Croydon Hospital Ward facts for kids
Quick facts for kidsCroydon Hospital Ward
Croydon Hospital Ward, 1994
|Location||Sircom Street, Croydon, Shire of Croydon, Queensland, Australia|
|Design period||1870s - 1890s (late 19th century)|
|Official name: Croydon State Emergency Services Building, Croydon Hospital Ward|
|Type||state heritage (built)|
|Designated||21 October 1992|
|Significant period||1894 (fabric)
|Significant components||garage, ward - enclosed|
Croydon Hospital Ward is a heritage-listed former hospital at Sircom Street, Croydon, Shire of Croydon, Queensland, Australia. It was built in 1894. It is also known as Croydon State Emergency Services Building. It was added to the Queensland Heritage Register on 21 October 1992.
Croydon Hospital Ward was constructed in 1894, as a ward of the Croydon Hospital.
In the early 1880s Croydon Downs Station was established on Belmore Creek and evidence of gold was discovered on the property soon after it was established. In October 1885 a major find was reported about 145 kilometres (90 mi) east of Normanton and a rush to the area began. On 18 January 1886 Croydon was proclaimed a goldfield under the administration of the Queensland Mines Department. The town site was then surveyed, and by the end of the year the population of the Croydon field was 2000 and rapidly increasing. The first hospital was constructed in 1886, on the present hospital reserve. This was a primitive structure, of bush timber framing with hessian walls a timber floor and galvanised iron roof. Soon after, a surgery/domestic block and a large ward were erected at a cost of £1886.
The district was proclaimed Croydon Division in 1887/88 and declared a municipality in 1892. By 1897 Croydon had the third highest population in North Queensland after that of Townsville and Charters Towers. The establishment of shipping companies trading from southern Queensland to Normanton on the Gulf of Carpentaria and the opening of the railway from Normanton to Croydon assured the development of the gold fields. A peak population of 25,000 demanded a larger hospital facility and in 1894, a second ward building was erected. funded by a major bequest.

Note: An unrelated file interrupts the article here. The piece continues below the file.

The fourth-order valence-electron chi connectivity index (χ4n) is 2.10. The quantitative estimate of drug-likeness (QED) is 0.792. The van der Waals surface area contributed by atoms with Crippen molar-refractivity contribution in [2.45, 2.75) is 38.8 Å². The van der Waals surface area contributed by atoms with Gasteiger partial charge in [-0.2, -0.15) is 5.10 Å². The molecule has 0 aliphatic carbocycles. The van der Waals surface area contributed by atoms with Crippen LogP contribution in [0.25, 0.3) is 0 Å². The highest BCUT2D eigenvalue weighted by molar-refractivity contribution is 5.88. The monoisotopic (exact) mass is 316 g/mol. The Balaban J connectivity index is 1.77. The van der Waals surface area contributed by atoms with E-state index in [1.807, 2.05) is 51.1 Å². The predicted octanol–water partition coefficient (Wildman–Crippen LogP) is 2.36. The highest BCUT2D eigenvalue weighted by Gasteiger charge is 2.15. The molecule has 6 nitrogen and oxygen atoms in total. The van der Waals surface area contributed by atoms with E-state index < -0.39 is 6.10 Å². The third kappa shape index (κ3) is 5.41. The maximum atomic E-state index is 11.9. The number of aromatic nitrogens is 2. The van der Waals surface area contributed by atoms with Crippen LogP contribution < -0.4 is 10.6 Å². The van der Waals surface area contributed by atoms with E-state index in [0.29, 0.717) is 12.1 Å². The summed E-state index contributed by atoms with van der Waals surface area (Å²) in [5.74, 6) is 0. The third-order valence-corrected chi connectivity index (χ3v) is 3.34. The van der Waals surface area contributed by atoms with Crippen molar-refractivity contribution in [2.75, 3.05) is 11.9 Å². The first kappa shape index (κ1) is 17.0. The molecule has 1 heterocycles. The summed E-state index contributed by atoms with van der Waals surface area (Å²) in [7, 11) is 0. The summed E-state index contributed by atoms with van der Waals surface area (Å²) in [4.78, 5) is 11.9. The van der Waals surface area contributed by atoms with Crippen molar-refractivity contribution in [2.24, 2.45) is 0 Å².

The goldfield at Croydon did not sustain its initial success. By the early 1900s its output had fallen considerably and after World War I when widespread mining diminished and the price of gold dropped, it was obvious that the field would not recover. It came to a virtual stop by 1925. The resultant loss in population saw the district redesignated as the Shire of Croydon in 1903–04, with the town becoming the centre of a pastoral district rather than a goldfield. The hospital did not always succeed in staying open and at times the matron had to deputise for a doctor. The last resident doctor was at the hospital in 1934. The Flying Doctor Service visited Croydon from Cloncurry holding a regular monthly clinic from 1953. Emergency dental services were also offered by them.
During the early 1980s, the hospital buildings were considered inadequate for modern hospital use and were threatened with demolition. At that time, the hospital reserve contained two large timber buildings, this ward building and the surgery/residence, and also a small corrugated iron morgue at the rear of the site. This building was then moved from the Hospital Reserve, at the south-western end of Sircom Street on the outskirts of the town, to the corner of Sircom and Brown Streets opposite the Club Hotel.